When Wouk was 13, his maternal grandfather, Mendel Leib Levine, came from Minsk to live with them and took charge of his grandson's Jewish education. Wouk was frustrated by the amount of time he was expected to study the Talmud, but his father told him that "if I were on my deathbed, and I had breath to say one more thing to you, I would say 'Study the Talmud.'" Eventually Wouk took this advice to heart. After a brief period as a young adult during which he lived a secular life, he returned to religious practice. Judaism would become integral to both his personal life and his career. He would later say that his grandfather and the United States Navy were the two most important influences on his life.
After his childhood and adolescence in the Bronx and a high school diploma from the original Townsend Harris High School in Manhattan, he earned a Bachelor of Arts degree at the age of 19 from Columbia University in 1934, where he was a member of the Pi Lambda Phi fraternity and served as editor of the university's humor magazine, Columbia Jester, and wrote two of its annual variety shows. Soon thereafter, he became a radio dramatist, working in David Freedman's "Joke Factory" and later with Fred Allen for five years and then, in 1941, for the United States government, writing radio spots to sell war bonds.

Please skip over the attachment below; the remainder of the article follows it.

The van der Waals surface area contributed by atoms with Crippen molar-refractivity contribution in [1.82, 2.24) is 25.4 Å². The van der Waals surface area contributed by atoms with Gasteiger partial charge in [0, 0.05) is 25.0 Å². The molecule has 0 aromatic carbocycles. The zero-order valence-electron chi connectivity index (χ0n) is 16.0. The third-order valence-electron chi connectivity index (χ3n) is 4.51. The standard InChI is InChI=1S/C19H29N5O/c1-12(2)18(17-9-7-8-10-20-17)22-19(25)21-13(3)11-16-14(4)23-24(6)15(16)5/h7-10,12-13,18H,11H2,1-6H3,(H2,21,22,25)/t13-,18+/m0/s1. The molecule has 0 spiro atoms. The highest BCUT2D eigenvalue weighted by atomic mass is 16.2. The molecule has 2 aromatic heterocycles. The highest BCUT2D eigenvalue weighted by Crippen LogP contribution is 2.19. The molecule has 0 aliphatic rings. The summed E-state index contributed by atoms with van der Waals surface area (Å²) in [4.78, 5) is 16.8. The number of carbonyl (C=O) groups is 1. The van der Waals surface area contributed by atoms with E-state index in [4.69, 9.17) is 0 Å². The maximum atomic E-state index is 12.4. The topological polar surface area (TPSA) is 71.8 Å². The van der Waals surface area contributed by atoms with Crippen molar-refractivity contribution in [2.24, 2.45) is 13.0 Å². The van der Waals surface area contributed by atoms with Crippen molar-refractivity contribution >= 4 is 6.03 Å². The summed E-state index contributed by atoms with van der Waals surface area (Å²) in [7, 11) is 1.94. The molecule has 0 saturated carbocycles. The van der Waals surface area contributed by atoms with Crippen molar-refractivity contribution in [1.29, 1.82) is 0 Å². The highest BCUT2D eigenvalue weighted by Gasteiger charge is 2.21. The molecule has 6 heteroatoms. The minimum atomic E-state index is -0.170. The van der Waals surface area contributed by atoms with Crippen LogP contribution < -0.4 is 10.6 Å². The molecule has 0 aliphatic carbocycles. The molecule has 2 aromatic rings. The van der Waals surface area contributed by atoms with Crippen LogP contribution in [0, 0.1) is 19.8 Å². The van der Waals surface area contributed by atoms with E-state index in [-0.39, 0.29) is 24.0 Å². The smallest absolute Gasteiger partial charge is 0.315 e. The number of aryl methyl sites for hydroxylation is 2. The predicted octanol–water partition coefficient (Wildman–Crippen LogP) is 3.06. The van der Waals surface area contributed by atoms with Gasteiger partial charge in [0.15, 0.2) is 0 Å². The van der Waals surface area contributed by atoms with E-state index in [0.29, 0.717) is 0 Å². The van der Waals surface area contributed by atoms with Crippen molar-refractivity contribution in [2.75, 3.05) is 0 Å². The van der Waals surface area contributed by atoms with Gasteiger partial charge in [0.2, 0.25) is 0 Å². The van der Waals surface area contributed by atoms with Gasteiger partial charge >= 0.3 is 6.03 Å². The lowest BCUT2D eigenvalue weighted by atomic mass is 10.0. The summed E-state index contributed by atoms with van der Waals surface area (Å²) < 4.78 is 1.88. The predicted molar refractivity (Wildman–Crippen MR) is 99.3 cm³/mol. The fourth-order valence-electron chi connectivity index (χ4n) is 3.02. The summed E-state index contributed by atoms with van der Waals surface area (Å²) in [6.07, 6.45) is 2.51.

Wouk joined the U.S Navy following the attack on Pearl Harbor and served in the Pacific Theater during World War II, an experience he later characterized as educational: "I learned about machinery, I learned how men behaved under pressure, and I learned about Americans." Wouk served as an officer aboard two destroyer minesweepers (DMS), the USS Zane and USS Southard, becoming executive officer of the latter. He participated in eight invasions and won a number of battle stars. During off-duty hours aboard ship he started writing a novel, Aurora Dawn, which he originally titled Aurora Dawn; or, The True history of Andrew Reale, containing a faithful account of the Great Riot, together with the complete texts of Michael Wilde's oration and Father Stanfield's sermon. Wouk sent a copy of the opening chapters to philosophy professor Irwin Edman, under whom he studied at Columbia, who quoted a few pages verbatim to a New York editor. The result was a publisher's contract sent to Wouk's ship, then off the coast of Okinawa. The novel was published in 1947 and became a Book of the Month Club main selection. His second novel, City Boy, proved to be a commercial disappointment at the time of its initial publication in 1948; Wouk once claimed it was largely ignored amid the excitement over Norman Mailer's bestselling World War II novel The Naked and the Dead.